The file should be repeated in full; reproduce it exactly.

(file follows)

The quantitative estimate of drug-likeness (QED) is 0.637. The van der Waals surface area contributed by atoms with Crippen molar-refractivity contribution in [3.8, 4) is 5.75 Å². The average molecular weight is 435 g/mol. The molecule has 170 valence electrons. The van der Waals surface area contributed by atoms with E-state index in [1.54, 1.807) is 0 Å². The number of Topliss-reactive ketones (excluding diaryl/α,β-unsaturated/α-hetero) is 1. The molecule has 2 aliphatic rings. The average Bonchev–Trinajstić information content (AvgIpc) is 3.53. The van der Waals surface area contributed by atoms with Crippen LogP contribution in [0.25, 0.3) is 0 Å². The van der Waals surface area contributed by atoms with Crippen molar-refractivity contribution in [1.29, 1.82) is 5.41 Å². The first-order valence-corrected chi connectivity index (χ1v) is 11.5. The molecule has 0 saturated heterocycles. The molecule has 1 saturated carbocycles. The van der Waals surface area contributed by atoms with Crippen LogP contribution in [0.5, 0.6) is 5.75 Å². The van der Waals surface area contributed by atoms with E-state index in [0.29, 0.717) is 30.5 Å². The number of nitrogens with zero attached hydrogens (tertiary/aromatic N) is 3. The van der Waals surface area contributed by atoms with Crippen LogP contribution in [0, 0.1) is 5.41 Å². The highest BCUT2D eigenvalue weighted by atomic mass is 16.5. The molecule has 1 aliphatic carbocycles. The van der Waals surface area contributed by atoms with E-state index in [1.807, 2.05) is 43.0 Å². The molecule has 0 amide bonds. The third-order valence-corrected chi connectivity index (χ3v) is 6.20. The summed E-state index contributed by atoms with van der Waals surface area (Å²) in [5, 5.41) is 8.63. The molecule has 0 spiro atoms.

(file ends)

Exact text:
The quantitative estimate of drug-likeness (QED) is 0.637. The van der Waals surface area contributed by atoms with Crippen molar-refractivity contribution in [3.8, 4) is 5.75 Å². The average molecular weight is 435 g/mol. The molecule has 170 valence electrons. The van der Waals surface area contributed by atoms with E-state index in [1.54, 1.807) is 0 Å². The number of Topliss-reactive ketones (excluding diaryl/α,β-unsaturated/α-hetero) is 1. The molecule has 2 aliphatic rings. The average Bonchev–Trinajstić information content (AvgIpc) is 3.53. The van der Waals surface area contributed by atoms with Crippen LogP contribution in [0.25, 0.3) is 0 Å². The van der Waals surface area contributed by atoms with Crippen molar-refractivity contribution in [1.29, 1.82) is 5.41 Å². The first-order valence-corrected chi connectivity index (χ1v) is 11.5. The molecule has 0 saturated heterocycles. The molecule has 1 saturated carbocycles. The van der Waals surface area contributed by atoms with Crippen LogP contribution in [0.5, 0.6) is 5.75 Å². The van der Waals surface area contributed by atoms with E-state index in [0.29, 0.717) is 30.5 Å². The number of nitrogens with zero attached hydrogens (tertiary/aromatic N) is 3. The van der Waals surface area contributed by atoms with Crippen LogP contribution in [0, 0.1) is 5.41 Å². The highest BCUT2D eigenvalue weighted by atomic mass is 16.5. The molecule has 1 aliphatic carbocycles. The van der Waals surface area contributed by atoms with E-state index in [1.807, 2.05) is 43.0 Å². The molecule has 0 amide bonds. The third-order valence-corrected chi connectivity index (χ3v) is 6.20. The summed E-state index contributed by atoms with van der Waals surface area (Å²) in [5, 5.41) is 8.63. The molecule has 0 spiro atoms.